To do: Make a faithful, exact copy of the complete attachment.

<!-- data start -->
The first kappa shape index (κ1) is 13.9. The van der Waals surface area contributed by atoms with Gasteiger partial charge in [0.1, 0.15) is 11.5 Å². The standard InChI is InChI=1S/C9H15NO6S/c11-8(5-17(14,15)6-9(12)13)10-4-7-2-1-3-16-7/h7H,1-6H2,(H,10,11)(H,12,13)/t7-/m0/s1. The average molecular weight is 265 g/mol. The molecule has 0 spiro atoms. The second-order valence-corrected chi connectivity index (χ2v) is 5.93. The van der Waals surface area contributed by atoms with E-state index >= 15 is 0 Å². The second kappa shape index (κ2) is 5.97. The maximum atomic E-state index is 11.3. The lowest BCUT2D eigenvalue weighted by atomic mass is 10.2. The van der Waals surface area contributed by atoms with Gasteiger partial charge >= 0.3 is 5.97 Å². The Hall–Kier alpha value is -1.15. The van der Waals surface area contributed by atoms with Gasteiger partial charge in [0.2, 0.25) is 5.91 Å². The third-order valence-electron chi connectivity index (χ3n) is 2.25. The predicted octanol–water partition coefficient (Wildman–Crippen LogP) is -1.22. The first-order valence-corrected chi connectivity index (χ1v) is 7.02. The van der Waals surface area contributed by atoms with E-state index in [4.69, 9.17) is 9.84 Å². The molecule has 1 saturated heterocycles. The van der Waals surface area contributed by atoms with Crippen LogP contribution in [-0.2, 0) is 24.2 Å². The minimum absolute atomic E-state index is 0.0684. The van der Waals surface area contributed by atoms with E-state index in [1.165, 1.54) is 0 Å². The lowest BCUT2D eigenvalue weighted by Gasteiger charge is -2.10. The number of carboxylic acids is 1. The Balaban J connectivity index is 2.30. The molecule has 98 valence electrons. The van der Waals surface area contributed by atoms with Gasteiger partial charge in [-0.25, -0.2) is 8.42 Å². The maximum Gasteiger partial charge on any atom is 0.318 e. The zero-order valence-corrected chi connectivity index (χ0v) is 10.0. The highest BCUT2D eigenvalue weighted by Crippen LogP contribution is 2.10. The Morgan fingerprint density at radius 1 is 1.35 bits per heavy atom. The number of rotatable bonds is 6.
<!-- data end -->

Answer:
The first kappa shape index (κ1) is 13.9. The van der Waals surface area contributed by atoms with Gasteiger partial charge in [0.1, 0.15) is 11.5 Å². The standard InChI is InChI=1S/C9H15NO6S/c11-8(5-17(14,15)6-9(12)13)10-4-7-2-1-3-16-7/h7H,1-6H2,(H,10,11)(H,12,13)/t7-/m0/s1. The average molecular weight is 265 g/mol. The molecule has 0 spiro atoms. The second-order valence-corrected chi connectivity index (χ2v) is 5.93. The van der Waals surface area contributed by atoms with E-state index >= 15 is 0 Å². The second kappa shape index (κ2) is 5.97. The maximum atomic E-state index is 11.3. The lowest BCUT2D eigenvalue weighted by atomic mass is 10.2. The van der Waals surface area contributed by atoms with Gasteiger partial charge >= 0.3 is 5.97 Å². The Hall–Kier alpha value is -1.15. The van der Waals surface area contributed by atoms with Gasteiger partial charge in [0.2, 0.25) is 5.91 Å². The third-order valence-electron chi connectivity index (χ3n) is 2.25. The predicted octanol–water partition coefficient (Wildman–Crippen LogP) is -1.22. The first-order valence-corrected chi connectivity index (χ1v) is 7.02. The van der Waals surface area contributed by atoms with E-state index in [4.69, 9.17) is 9.84 Å². The molecule has 1 saturated heterocycles. The van der Waals surface area contributed by atoms with Crippen LogP contribution in [-0.2, 0) is 24.2 Å². The minimum absolute atomic E-state index is 0.0684. The van der Waals surface area contributed by atoms with E-state index in [1.165, 1.54) is 0 Å². The lowest BCUT2D eigenvalue weighted by Gasteiger charge is -2.10. The number of carboxylic acids is 1. The Balaban J connectivity index is 2.30. The molecule has 98 valence electrons. The van der Waals surface area contributed by atoms with Gasteiger partial charge in [-0.25, -0.2) is 8.42 Å². The maximum Gasteiger partial charge on any atom is 0.318 e. The zero-order valence-corrected chi connectivity index (χ0v) is 10.0. The highest BCUT2D eigenvalue weighted by Crippen LogP contribution is 2.10. The Morgan fingerprint density at radius 1 is 1.35 bits per heavy atom. The number of rotatable bonds is 6.